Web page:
Friday, October 12th was the global World Hospice and Palliative Care Day. I don’t imagine you heard much about it in the news, did you? I’m not exactly surprised by this, but it does dishearten me a bit. Now granted, you can find a ‘day’ dedicated to just about anything (there’s even a National Peanut Butter and Jelly day), so in some ways I understand why another ‘day’ didn’t make huge headlines. But the fact is that not nearly enough attention is paid to the importance of hospice and palliative care in the media, and I think any opportunity to do so should be taken.
I think the crux of the issue as to why the day went under so many people’s radar is that as a society, we tend to cringe at the sound of words like ‘hospice’ and ‘palliative’. We view the end of life as something to dread, and we’re fearful of anything associated with it—many find it upsetting. We have been conditioned to think of only the negative aspects surrounding the end of a life.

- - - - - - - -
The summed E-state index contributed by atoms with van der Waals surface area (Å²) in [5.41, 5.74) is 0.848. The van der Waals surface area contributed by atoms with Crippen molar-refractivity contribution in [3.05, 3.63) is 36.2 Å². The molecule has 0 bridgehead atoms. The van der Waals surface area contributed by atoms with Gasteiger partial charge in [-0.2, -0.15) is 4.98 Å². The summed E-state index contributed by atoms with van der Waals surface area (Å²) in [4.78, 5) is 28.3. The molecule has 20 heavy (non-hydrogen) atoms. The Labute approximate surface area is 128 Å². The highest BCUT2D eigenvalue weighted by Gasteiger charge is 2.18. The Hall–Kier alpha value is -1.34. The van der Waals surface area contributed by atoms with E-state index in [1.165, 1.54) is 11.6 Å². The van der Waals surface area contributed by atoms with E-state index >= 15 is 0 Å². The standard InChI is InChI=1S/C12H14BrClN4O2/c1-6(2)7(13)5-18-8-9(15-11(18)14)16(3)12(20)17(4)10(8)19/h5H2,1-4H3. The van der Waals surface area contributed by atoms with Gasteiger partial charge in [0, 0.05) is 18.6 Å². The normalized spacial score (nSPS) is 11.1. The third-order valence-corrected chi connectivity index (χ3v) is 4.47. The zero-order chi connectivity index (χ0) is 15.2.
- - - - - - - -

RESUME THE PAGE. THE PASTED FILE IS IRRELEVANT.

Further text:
Hospice and palliative care are about celebrating the life that was and is. And while we must mourn and grieve, we do no honour to our loved ones by failing to acknowledge everything that their life was. The end of life should find one surrounded by love and joy, not misery. And so World Hospice and Palliative Care Day is not about a day of sadness, but a day where we recognize that every life lived deserves an ending filled with beauty, love, and peace.